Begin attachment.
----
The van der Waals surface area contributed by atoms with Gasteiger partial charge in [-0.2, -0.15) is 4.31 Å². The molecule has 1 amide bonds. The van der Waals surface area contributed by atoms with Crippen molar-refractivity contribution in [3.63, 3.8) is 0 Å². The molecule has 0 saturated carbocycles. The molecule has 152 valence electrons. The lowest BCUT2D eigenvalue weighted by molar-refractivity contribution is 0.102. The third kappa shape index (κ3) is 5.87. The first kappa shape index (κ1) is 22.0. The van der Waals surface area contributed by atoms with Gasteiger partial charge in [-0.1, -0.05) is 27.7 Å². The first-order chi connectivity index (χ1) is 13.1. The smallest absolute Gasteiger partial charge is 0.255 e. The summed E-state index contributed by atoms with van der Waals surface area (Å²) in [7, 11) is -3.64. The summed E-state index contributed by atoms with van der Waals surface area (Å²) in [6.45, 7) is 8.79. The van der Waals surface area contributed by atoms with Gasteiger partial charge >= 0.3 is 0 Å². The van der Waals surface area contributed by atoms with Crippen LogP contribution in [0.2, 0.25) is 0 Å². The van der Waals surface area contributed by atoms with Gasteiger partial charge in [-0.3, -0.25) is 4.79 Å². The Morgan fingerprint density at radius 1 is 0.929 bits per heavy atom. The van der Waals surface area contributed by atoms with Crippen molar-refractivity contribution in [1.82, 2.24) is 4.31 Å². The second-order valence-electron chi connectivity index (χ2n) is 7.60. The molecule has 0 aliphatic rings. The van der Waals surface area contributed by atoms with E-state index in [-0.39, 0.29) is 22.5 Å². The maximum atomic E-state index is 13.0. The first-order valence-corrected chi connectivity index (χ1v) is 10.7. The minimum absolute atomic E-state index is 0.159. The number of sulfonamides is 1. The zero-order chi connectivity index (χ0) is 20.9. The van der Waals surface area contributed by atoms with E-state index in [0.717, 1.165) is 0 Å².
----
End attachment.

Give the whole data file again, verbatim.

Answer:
The van der Waals surface area contributed by atoms with Gasteiger partial charge in [-0.2, -0.15) is 4.31 Å². The molecule has 1 amide bonds. The van der Waals surface area contributed by atoms with Crippen molar-refractivity contribution in [3.63, 3.8) is 0 Å². The molecule has 0 saturated carbocycles. The molecule has 152 valence electrons. The lowest BCUT2D eigenvalue weighted by molar-refractivity contribution is 0.102. The third kappa shape index (κ3) is 5.87. The first kappa shape index (κ1) is 22.0. The van der Waals surface area contributed by atoms with Gasteiger partial charge in [-0.1, -0.05) is 27.7 Å². The first-order chi connectivity index (χ1) is 13.1. The smallest absolute Gasteiger partial charge is 0.255 e. The summed E-state index contributed by atoms with van der Waals surface area (Å²) in [7, 11) is -3.64. The summed E-state index contributed by atoms with van der Waals surface area (Å²) in [6.45, 7) is 8.79. The van der Waals surface area contributed by atoms with Gasteiger partial charge >= 0.3 is 0 Å². The van der Waals surface area contributed by atoms with Crippen LogP contribution in [0.2, 0.25) is 0 Å². The van der Waals surface area contributed by atoms with Gasteiger partial charge in [-0.3, -0.25) is 4.79 Å². The Morgan fingerprint density at radius 1 is 0.929 bits per heavy atom. The van der Waals surface area contributed by atoms with Crippen molar-refractivity contribution in [1.82, 2.24) is 4.31 Å². The second-order valence-electron chi connectivity index (χ2n) is 7.60. The molecule has 0 aliphatic rings. The van der Waals surface area contributed by atoms with E-state index in [-0.39, 0.29) is 22.5 Å². The maximum atomic E-state index is 13.0. The first-order valence-corrected chi connectivity index (χ1v) is 10.7. The minimum absolute atomic E-state index is 0.159. The number of sulfonamides is 1. The zero-order chi connectivity index (χ0) is 20.9. The van der Waals surface area contributed by atoms with E-state index in [0.717, 1.165) is 0 Å².